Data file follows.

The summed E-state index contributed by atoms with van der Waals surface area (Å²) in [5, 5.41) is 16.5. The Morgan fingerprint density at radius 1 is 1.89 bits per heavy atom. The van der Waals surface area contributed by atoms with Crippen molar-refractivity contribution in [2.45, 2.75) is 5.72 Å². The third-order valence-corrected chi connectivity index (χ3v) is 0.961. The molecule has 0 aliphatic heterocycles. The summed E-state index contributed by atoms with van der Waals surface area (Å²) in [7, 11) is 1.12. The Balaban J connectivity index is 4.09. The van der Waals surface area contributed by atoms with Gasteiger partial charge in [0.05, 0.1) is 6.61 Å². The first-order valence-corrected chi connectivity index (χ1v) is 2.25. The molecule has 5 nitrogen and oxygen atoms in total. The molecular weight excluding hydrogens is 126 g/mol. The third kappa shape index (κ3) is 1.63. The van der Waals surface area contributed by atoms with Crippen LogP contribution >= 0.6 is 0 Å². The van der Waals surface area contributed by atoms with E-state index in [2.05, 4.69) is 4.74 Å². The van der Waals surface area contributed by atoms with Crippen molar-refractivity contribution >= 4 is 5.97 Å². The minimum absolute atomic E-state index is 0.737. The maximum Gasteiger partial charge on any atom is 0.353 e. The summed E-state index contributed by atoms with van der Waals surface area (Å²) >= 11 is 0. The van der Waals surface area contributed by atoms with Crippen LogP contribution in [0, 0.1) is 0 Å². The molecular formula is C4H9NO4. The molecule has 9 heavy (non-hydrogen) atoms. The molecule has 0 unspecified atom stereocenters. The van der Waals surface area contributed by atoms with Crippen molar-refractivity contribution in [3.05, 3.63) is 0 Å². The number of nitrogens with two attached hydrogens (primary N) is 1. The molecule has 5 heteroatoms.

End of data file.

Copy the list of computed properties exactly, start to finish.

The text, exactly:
The summed E-state index contributed by atoms with van der Waals surface area (Å²) in [5, 5.41) is 16.5. The Morgan fingerprint density at radius 1 is 1.89 bits per heavy atom. The van der Waals surface area contributed by atoms with Crippen molar-refractivity contribution in [2.45, 2.75) is 5.72 Å². The third-order valence-corrected chi connectivity index (χ3v) is 0.961. The molecule has 0 aliphatic heterocycles. The summed E-state index contributed by atoms with van der Waals surface area (Å²) in [7, 11) is 1.12. The Balaban J connectivity index is 4.09. The van der Waals surface area contributed by atoms with Gasteiger partial charge in [0.05, 0.1) is 6.61 Å². The first-order valence-corrected chi connectivity index (χ1v) is 2.25. The molecule has 5 nitrogen and oxygen atoms in total. The molecular weight excluding hydrogens is 126 g/mol. The third kappa shape index (κ3) is 1.63. The van der Waals surface area contributed by atoms with Crippen LogP contribution >= 0.6 is 0 Å². The van der Waals surface area contributed by atoms with E-state index in [2.05, 4.69) is 4.74 Å². The van der Waals surface area contributed by atoms with Crippen molar-refractivity contribution >= 4 is 5.97 Å². The minimum absolute atomic E-state index is 0.737. The maximum Gasteiger partial charge on any atom is 0.353 e. The summed E-state index contributed by atoms with van der Waals surface area (Å²) >= 11 is 0. The van der Waals surface area contributed by atoms with Crippen LogP contribution in [0, 0.1) is 0 Å². The molecular formula is C4H9NO4. The molecule has 9 heavy (non-hydrogen) atoms. The molecule has 0 unspecified atom stereocenters. The van der Waals surface area contributed by atoms with Crippen molar-refractivity contribution in [3.05, 3.63) is 0 Å². The number of nitrogens with two attached hydrogens (primary N) is 1. The molecule has 5 heteroatoms.